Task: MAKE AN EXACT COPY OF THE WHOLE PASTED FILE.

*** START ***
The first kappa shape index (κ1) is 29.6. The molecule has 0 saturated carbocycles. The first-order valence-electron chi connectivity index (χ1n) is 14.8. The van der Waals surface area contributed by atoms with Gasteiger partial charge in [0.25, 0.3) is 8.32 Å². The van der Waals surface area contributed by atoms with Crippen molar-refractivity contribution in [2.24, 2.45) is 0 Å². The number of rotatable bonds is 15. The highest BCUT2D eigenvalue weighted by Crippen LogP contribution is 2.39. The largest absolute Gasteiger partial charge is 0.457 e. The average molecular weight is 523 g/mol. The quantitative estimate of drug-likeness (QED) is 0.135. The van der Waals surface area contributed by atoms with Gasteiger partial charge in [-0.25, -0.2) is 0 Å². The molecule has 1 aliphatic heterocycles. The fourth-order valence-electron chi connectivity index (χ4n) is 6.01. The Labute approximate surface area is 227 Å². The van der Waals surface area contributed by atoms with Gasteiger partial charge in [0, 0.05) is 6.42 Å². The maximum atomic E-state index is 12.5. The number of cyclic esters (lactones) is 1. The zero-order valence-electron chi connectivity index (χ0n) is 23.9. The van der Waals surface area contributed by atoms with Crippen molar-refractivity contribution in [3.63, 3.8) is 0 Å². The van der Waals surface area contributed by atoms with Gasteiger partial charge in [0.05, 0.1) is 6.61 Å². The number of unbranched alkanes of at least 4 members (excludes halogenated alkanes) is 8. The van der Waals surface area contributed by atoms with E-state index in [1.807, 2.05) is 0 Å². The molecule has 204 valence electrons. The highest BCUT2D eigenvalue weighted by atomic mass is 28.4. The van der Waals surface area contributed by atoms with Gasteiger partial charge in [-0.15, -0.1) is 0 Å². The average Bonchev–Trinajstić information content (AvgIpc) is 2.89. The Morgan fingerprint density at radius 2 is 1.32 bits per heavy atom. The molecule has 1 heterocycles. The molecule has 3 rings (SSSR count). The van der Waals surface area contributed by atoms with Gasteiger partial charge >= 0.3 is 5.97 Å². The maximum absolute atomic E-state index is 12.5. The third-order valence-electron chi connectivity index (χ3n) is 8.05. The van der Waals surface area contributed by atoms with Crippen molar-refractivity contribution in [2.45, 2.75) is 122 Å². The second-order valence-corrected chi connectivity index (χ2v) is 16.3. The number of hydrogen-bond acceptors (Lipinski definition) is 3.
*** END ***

The first kappa shape index (κ1) is 29.6. The molecule has 0 saturated carbocycles. The first-order valence-electron chi connectivity index (χ1n) is 14.8. The van der Waals surface area contributed by atoms with Gasteiger partial charge in [0.25, 0.3) is 8.32 Å². The van der Waals surface area contributed by atoms with Crippen molar-refractivity contribution in [2.24, 2.45) is 0 Å². The number of rotatable bonds is 15. The highest BCUT2D eigenvalue weighted by Crippen LogP contribution is 2.39. The largest absolute Gasteiger partial charge is 0.457 e. The average molecular weight is 523 g/mol. The quantitative estimate of drug-likeness (QED) is 0.135. The van der Waals surface area contributed by atoms with Gasteiger partial charge in [-0.25, -0.2) is 0 Å². The molecule has 1 aliphatic heterocycles. The fourth-order valence-electron chi connectivity index (χ4n) is 6.01. The Labute approximate surface area is 227 Å². The van der Waals surface area contributed by atoms with Gasteiger partial charge in [0, 0.05) is 6.42 Å². The maximum atomic E-state index is 12.5. The number of cyclic esters (lactones) is 1. The zero-order valence-electron chi connectivity index (χ0n) is 23.9. The van der Waals surface area contributed by atoms with Crippen molar-refractivity contribution in [3.63, 3.8) is 0 Å². The van der Waals surface area contributed by atoms with Gasteiger partial charge in [0.05, 0.1) is 6.61 Å². The number of unbranched alkanes of at least 4 members (excludes halogenated alkanes) is 8. The van der Waals surface area contributed by atoms with E-state index in [1.807, 2.05) is 0 Å². The molecule has 204 valence electrons. The highest BCUT2D eigenvalue weighted by atomic mass is 28.4. The van der Waals surface area contributed by atoms with Gasteiger partial charge in [-0.15, -0.1) is 0 Å². The average Bonchev–Trinajstić information content (AvgIpc) is 2.89. The Morgan fingerprint density at radius 2 is 1.32 bits per heavy atom. The molecule has 1 heterocycles. The molecule has 3 rings (SSSR count). The van der Waals surface area contributed by atoms with Gasteiger partial charge >= 0.3 is 5.97 Å². The maximum absolute atomic E-state index is 12.5. The third-order valence-electron chi connectivity index (χ3n) is 8.05. The van der Waals surface area contributed by atoms with Crippen molar-refractivity contribution in [2.45, 2.75) is 122 Å². The second-order valence-corrected chi connectivity index (χ2v) is 16.3. The number of hydrogen-bond acceptors (Lipinski definition) is 3.